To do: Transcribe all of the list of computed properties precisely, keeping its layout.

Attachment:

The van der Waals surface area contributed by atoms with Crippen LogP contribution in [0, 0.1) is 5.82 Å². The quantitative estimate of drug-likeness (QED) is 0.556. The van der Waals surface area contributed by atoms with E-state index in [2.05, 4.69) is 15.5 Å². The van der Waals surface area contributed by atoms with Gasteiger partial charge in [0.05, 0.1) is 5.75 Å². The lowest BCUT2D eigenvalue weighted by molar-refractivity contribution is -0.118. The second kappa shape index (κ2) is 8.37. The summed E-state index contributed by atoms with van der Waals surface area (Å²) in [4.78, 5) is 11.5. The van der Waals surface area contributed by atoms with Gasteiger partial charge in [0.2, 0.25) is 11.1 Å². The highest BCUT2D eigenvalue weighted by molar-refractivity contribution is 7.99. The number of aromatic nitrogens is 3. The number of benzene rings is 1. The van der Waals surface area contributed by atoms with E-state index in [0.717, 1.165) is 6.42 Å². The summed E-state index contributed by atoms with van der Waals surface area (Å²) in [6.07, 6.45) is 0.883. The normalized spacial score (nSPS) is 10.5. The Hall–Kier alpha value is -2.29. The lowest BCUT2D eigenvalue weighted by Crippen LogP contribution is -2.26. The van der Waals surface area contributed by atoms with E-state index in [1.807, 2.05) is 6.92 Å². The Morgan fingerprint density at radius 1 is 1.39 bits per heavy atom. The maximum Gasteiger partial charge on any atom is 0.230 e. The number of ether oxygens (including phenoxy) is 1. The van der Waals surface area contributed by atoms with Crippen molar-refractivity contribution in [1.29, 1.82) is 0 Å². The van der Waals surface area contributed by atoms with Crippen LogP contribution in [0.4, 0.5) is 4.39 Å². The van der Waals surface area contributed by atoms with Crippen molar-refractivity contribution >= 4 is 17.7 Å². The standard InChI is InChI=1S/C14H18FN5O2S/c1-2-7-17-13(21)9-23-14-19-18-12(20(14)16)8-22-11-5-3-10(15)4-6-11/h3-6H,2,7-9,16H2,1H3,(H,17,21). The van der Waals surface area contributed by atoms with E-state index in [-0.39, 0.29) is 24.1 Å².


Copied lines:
The van der Waals surface area contributed by atoms with Crippen LogP contribution in [0, 0.1) is 5.82 Å². The quantitative estimate of drug-likeness (QED) is 0.556. The van der Waals surface area contributed by atoms with E-state index in [2.05, 4.69) is 15.5 Å². The van der Waals surface area contributed by atoms with Gasteiger partial charge in [0.05, 0.1) is 5.75 Å². The lowest BCUT2D eigenvalue weighted by molar-refractivity contribution is -0.118. The second kappa shape index (κ2) is 8.37. The summed E-state index contributed by atoms with van der Waals surface area (Å²) in [4.78, 5) is 11.5. The van der Waals surface area contributed by atoms with Gasteiger partial charge in [0.2, 0.25) is 11.1 Å². The highest BCUT2D eigenvalue weighted by molar-refractivity contribution is 7.99. The number of aromatic nitrogens is 3. The number of benzene rings is 1. The van der Waals surface area contributed by atoms with E-state index in [0.717, 1.165) is 6.42 Å². The summed E-state index contributed by atoms with van der Waals surface area (Å²) in [6.07, 6.45) is 0.883. The normalized spacial score (nSPS) is 10.5. The Hall–Kier alpha value is -2.29. The lowest BCUT2D eigenvalue weighted by Crippen LogP contribution is -2.26. The van der Waals surface area contributed by atoms with E-state index in [1.807, 2.05) is 6.92 Å². The Morgan fingerprint density at radius 1 is 1.39 bits per heavy atom. The maximum Gasteiger partial charge on any atom is 0.230 e. The number of ether oxygens (including phenoxy) is 1. The van der Waals surface area contributed by atoms with Crippen molar-refractivity contribution in [1.29, 1.82) is 0 Å². The van der Waals surface area contributed by atoms with Crippen LogP contribution in [0.4, 0.5) is 4.39 Å². The van der Waals surface area contributed by atoms with Crippen molar-refractivity contribution >= 4 is 17.7 Å². The standard InChI is InChI=1S/C14H18FN5O2S/c1-2-7-17-13(21)9-23-14-19-18-12(20(14)16)8-22-11-5-3-10(15)4-6-11/h3-6H,2,7-9,16H2,1H3,(H,17,21). The van der Waals surface area contributed by atoms with E-state index in [-0.39, 0.29) is 24.1 Å².